Contrary to the U.S. government’s positive response to civil criticism, the Chinese Communist Party has always relied on cover-ups to maintain its unpopular rule. This year marks the 60th anniversary of the Communist Party’s founding, and for six decades, the party power government has never allowed the news media to publish any reports that reveal the truth. The Chinese Communist Party’s vulnerability to the truth is the result of a false situation, and its inability to reveal the truth is the same as the devil’s fear of the sunlight that shines in the cave of darkness. In Mainland China, journalists have to do what their superiors tell them to do, and not only are they not allowed to do the slightest American-style excrement, but they are also required to produce a lot of excrement at all times in order to cover up the truth. Over the past 60 years, the Chinese media have produced so many lies that it would be difficult to add up all the computers in the world to check them all. Even in the era of reform and opening up, which is said to be a time of “great progress,” writers and journalists who dared to openly excrete were still suppressed at every turn, from imprisonment to job loss. For example, Liao Yiwu, the author of the new book Earthquake Insane Asylum  《地震疯人院》, has been suppressed by the Chinese Communist regime’s muck-making machine for 20 years because he insisted on disclosing the covered-up truth to the public and telling the truth that was not allowed to be told. The reality in China is so dirty that if you want to take out the shit of the party and the government, their dictatorship will first reduce you to shit.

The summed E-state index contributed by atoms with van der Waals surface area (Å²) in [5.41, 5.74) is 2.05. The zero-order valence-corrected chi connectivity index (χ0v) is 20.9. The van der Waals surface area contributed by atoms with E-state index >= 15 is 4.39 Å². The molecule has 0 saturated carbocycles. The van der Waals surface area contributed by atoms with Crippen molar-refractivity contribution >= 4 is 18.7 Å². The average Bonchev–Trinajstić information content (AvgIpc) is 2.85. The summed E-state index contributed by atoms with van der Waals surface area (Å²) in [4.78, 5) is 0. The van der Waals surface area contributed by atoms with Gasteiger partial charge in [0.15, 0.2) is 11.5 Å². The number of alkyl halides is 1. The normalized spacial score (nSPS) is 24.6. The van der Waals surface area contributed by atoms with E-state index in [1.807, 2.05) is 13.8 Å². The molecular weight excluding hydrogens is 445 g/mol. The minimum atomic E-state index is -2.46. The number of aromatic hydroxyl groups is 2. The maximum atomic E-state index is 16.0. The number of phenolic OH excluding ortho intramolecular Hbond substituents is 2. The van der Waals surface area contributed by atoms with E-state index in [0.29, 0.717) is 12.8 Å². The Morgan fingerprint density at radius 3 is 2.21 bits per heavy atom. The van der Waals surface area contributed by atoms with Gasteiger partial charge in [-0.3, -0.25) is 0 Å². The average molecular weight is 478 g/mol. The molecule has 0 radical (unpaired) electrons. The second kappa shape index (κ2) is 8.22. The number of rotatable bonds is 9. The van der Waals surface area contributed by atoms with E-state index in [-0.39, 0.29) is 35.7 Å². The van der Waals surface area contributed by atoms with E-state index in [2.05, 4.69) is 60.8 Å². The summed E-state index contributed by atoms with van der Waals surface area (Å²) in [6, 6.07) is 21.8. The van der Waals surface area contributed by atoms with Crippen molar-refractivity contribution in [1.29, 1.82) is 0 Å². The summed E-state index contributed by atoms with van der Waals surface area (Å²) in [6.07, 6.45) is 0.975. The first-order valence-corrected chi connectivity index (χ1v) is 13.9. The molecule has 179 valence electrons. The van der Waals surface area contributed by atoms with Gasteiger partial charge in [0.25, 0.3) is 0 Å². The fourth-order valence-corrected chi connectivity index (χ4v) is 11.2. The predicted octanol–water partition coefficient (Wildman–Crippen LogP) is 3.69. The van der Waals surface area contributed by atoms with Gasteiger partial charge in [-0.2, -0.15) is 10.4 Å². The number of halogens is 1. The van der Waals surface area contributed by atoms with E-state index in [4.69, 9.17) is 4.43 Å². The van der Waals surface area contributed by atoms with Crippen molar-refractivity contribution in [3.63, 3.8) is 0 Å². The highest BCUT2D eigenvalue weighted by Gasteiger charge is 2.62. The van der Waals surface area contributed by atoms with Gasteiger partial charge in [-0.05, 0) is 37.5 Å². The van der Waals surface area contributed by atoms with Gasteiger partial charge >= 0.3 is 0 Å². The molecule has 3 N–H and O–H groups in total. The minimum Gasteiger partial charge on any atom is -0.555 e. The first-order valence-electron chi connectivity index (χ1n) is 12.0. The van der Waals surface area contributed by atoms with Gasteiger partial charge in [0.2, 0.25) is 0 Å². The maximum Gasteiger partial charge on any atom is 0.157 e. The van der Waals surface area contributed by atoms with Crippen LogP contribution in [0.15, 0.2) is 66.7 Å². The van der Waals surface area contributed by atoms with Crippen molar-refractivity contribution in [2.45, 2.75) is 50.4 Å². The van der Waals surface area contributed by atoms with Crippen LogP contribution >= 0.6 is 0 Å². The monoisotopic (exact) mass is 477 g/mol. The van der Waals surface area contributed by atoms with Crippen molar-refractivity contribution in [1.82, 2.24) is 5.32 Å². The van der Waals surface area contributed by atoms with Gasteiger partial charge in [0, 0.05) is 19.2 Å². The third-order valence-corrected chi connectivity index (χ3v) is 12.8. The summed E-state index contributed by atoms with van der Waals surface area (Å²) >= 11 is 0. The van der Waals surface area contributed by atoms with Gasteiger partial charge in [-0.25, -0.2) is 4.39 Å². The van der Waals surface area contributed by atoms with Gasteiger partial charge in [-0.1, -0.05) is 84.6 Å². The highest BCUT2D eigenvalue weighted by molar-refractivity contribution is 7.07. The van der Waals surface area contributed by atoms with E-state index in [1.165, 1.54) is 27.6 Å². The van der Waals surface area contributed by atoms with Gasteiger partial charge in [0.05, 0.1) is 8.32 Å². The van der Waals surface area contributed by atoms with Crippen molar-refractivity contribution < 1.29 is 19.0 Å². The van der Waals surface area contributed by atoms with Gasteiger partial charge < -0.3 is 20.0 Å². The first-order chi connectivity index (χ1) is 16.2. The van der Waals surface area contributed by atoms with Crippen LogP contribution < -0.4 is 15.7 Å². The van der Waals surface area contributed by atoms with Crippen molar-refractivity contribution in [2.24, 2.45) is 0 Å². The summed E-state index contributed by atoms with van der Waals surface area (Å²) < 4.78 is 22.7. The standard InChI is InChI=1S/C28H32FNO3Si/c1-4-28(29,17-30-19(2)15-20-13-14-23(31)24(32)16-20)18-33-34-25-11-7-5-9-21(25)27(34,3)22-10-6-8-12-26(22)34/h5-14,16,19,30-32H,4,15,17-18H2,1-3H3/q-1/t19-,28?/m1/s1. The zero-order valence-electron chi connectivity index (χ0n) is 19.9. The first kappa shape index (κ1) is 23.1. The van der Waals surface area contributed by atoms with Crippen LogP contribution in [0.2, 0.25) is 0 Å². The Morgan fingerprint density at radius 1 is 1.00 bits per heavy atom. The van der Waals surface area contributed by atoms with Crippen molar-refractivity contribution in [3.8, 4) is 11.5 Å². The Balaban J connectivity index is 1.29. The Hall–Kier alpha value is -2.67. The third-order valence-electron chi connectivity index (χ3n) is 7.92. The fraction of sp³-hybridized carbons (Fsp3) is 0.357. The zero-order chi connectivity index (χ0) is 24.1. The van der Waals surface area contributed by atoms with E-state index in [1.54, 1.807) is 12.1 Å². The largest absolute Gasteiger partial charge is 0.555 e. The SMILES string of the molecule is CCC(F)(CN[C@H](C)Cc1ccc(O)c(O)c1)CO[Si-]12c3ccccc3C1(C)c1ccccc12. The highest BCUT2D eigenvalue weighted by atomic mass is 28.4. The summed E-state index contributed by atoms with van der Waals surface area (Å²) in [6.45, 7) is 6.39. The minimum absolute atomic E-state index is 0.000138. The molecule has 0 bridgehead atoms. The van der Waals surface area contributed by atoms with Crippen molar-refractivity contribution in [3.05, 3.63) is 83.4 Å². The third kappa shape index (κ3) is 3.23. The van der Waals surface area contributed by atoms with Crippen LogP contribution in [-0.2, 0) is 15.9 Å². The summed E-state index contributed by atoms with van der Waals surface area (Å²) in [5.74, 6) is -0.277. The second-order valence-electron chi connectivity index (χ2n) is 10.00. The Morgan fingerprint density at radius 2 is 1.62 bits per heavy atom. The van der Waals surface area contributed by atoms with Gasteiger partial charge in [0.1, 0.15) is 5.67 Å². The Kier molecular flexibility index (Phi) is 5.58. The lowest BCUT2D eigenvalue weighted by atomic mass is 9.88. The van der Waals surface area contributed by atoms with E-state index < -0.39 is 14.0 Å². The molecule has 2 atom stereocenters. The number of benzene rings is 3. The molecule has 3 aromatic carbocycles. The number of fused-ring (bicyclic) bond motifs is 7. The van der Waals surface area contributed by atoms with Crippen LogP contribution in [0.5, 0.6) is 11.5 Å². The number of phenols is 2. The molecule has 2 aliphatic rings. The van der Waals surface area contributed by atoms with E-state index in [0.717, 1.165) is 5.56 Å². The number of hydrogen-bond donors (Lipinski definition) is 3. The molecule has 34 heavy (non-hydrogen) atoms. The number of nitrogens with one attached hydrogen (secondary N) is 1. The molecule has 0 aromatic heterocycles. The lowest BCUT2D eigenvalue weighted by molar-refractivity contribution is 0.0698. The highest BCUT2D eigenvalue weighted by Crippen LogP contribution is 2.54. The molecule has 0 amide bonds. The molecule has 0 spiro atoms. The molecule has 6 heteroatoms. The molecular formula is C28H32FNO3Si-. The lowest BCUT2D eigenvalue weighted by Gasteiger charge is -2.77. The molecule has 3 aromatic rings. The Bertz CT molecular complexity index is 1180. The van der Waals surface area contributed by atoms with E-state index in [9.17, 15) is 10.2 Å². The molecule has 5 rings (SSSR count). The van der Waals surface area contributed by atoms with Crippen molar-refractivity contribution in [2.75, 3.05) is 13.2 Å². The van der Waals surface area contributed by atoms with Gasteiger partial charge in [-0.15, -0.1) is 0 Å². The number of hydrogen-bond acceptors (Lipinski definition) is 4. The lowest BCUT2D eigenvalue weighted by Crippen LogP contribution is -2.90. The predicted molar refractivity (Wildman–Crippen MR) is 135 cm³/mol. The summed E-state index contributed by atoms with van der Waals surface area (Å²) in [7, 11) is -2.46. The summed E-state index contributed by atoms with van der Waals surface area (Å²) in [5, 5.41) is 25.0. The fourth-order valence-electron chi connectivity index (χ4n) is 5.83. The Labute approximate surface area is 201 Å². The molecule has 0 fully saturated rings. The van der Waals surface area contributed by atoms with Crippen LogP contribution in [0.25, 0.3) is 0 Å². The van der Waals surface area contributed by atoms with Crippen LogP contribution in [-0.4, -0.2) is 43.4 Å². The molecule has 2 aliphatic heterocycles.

Looking at Liao Yiwu’s published works, I have always had a vague feeling that he is instinctively sensitive to sudden horrible disasters (cataclysms) and has the strength to rise up against the wind. In the context of Western literary criticism, he seems to be one of those writers with an apocalyptic temperament. In his “Three Cities” series of poems published more than twenty years ago, he prophesied an apocalyptic disaster. The protagonist of the poem, Alafawei, is described as a hero who wreaks havoc in the tide of disaster, like a white whale growing up in the abyss of sewage, and the more he is drawn into the fishy vortex, the more powerful the destruction becomes.

   Soon after the publication of his poem “Massacre” 《大屠杀》 , the Tiananmen Massacre took place in Beijing, and Liao Yiwu, who had never known anything about realpolitik and had taken no interest in

Exiled Voices of China and Tibet: Liao Yiwu Performing “Massacre”